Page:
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Pedro Alves1, Ana Cristina Ferreira2, José Pedro Vieira3, Silvia Sequeira2

1 - Serviço de Imagiologia, Hospital Dona Estefânia, CHLC
2 - Unidade de Doenças Metabólicas, Hospital Dona Estefânia, CHLC
3 - Serviço de Neuropediatria, Hospital Dona Estefânia, CHLC

- Poster no XI Simpósio Internacional da Sociedade Portuguesa de Doenças Metabólicas,  Porto, 19 a 20 de Março de 2015

Background: Pompe’s disease (PD) is a disorder characterized by a deficiency in the lysosomal enzyme acid alpha-glucosidase. Several phenotypes are described, ranging from rapidly progressive infantile forms to slowly progressive late-onset forms. Recent studies have shown that magnetic resonance imaging (MRI) based principally on signal intensity changes resulting from fat infiltration into muscle and also from decreased muscle volume can contribute significantly to a specific diagnosis in patients with several inherited muscular disorders and contribute to an extensive evaluation of muscle alterations. MRI in PD usually shows a very suggestive myopathic pattern with fatty infiltration and atrophy of muscles more evident in the spine extensors and pelvic girdle muscles and consistent changes in the tongue and subscapularis.
Methods: A 9 year old child with PD presented before the age of four with high transaminases and moderately elevated phosphocreatinokinase in routine laboratory tests. A muscular biopsy performed when he was seven years old suggested Pompe/Danon disease. Enzymatic levels for alpha-glucosidase and molecular studies confirmed the diagnosis of PD. The patient is still usually asymptomatic relating muscular pain for a few days or hours about once every two months following more intensive playing or running. Evaluation of muscular strength, pulmonary function, cardiac evaluation and sleep test performed seem to be normal.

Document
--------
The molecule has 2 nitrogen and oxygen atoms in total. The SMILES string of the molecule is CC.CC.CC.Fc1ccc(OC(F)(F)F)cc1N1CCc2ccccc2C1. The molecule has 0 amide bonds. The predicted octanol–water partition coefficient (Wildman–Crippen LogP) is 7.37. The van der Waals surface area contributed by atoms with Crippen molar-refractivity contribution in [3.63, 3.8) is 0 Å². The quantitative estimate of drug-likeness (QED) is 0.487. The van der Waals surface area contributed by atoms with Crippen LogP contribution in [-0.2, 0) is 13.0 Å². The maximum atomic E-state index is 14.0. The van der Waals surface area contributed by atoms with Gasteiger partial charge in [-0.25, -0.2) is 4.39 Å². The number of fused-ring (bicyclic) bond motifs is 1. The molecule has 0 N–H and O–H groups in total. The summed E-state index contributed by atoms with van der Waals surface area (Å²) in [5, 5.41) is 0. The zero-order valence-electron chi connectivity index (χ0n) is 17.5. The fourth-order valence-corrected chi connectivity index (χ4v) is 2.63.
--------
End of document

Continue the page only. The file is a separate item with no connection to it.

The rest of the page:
Results: Despite no treatment three successive MRI examinations performed about a year apart in a 3T MRI machine with a whole body muscular protocol consisting of T1 and STIR weighted sequences showed normal structural and volumetric muscle signal in all muscle groups without signs of fatty atrophy or edema, namely in the head and neck as well as in the axial muscles. Longitudinal semiquantitative analysis between examinations showed no significant changes in the inter- and intramuscle comparisons.
Conclusions: Although muscle MRI is pointed as a valuable diagnostic tool for the diagnosis of PD, normal MRI may be found in some patients. Some reports have found that muscle atrophy may not have the same appearance in MRI in children as in adults, lacking high signal on T1WI. On the other hand as our patient has successive normal muscular MRI patterns but is mostly asymptomatic we hypothesize that abnormal muscle MRI although characteristic of PD may correlate an advanced clinical disease.

Palavras Chave: Pompe’s disease, magnetic resonance imaging